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Complete the DDDM Project workbook and also i need the 6 Discussions that In attached in the word because they are related to the Project. I need 150 words Initial Post for each of the discussion, no replies are needed

Culminating Project for Data Driven Decision Making I

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Getting Started with Data Driven Decision Making: A Workbook

Directions 1

Introduction 2

Worksheets

1. D e f i ne Y ou r A c t i on Q ue s t i on 3

2. Wh a t Does Th i s Question M ean T o Y ou r O r ga n iz a ti on? 5

3. H o w Wil l Y o u K n o w W h a t t h e Right Metr i c s Ar e? 6

4. What Could You Measure? 7

5. Wha t D a ta Do Y o u H a v e ? 9

6. F in d The Metr i c s That M a k e S e n s e Fo r Y ou 10

7. The M et r ic C r ea t ion P r ocess 11

8. D e f i ne a P ro c e s s f o r Us i ng Th e m to M a k e D e c i s i ons 12

9. Create an Implementation Action Plan 13

10. Action Plan 15

Could you use more help thinking through how to use data to help your organization make decisions? If so, you’re not alone. Recent reports on how organizations are using data has shown that although most are relying heavily on data, a number are doing very little to measure their work.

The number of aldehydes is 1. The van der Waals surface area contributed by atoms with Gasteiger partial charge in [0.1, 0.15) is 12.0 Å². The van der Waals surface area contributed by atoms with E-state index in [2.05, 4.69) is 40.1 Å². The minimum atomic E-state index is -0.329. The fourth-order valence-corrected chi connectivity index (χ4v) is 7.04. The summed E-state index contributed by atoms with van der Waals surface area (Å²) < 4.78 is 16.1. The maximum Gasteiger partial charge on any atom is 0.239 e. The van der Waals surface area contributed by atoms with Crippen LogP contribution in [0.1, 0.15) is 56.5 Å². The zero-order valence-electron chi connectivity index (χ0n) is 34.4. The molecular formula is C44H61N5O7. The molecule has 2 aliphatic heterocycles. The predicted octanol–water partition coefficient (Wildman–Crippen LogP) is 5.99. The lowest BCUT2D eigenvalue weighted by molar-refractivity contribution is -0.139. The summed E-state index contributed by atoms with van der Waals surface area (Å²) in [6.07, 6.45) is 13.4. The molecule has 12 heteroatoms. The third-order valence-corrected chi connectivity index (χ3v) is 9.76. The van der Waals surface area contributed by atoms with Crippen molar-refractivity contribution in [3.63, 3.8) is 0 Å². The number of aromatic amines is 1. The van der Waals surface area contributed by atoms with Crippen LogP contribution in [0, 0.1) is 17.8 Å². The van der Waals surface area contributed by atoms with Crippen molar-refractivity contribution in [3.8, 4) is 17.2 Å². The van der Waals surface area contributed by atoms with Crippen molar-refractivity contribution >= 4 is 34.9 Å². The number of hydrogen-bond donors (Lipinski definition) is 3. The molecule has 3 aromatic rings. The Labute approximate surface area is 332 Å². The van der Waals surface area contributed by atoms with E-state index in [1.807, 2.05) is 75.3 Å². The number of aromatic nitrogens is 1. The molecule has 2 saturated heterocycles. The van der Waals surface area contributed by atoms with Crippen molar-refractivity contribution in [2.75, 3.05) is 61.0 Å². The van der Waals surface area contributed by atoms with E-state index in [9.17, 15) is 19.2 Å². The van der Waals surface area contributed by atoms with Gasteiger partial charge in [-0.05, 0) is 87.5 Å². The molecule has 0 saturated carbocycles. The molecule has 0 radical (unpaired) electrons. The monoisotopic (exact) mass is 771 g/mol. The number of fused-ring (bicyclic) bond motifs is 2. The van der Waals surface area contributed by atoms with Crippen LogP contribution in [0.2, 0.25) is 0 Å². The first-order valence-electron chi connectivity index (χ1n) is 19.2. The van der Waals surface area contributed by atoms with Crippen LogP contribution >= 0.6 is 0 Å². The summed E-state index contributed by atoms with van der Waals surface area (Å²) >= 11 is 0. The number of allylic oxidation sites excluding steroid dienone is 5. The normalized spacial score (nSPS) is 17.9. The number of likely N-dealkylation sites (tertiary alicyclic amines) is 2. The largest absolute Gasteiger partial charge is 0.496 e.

Measuring may not be as difficult as you suspect. Experts agree that simply starting to track a few strategic metrics is a huge step toward a more data based decision making based culture. Once an organization has data that they can use to make decisions, they will often start to want more. A few, straightforward metrics can start the snowball rolling.

Getting started with data driven decision making isn’t a trivial process, however. What metrics will be useful and actionable—but, not require a ton of time to collect and understand? How do you define and communicate data in order for your organization to make decisions? This workbook will help you to start applying what you have learned in this course, and will also help you to start answering critical questions.

Starting with a question of interest that you want to explore, either in your current organization or a future organization that you want to work with, this workbook will guide you through the process of using DDDM. You will start with the first worksheet and proceed in order through the entire workbook. The workbook will walk you through the process of choosing and refining initial metrics, defining how you will collect the data, and explaining how to disseminate that data for decision making.

Don’t feel overwhelmed by data. The journey to data-based decision making, like any, begins with the first step. In this case, you will begin with the first worksheet. Once you start defining the metrics that will help your organization, you may find that it’s easier than you thought!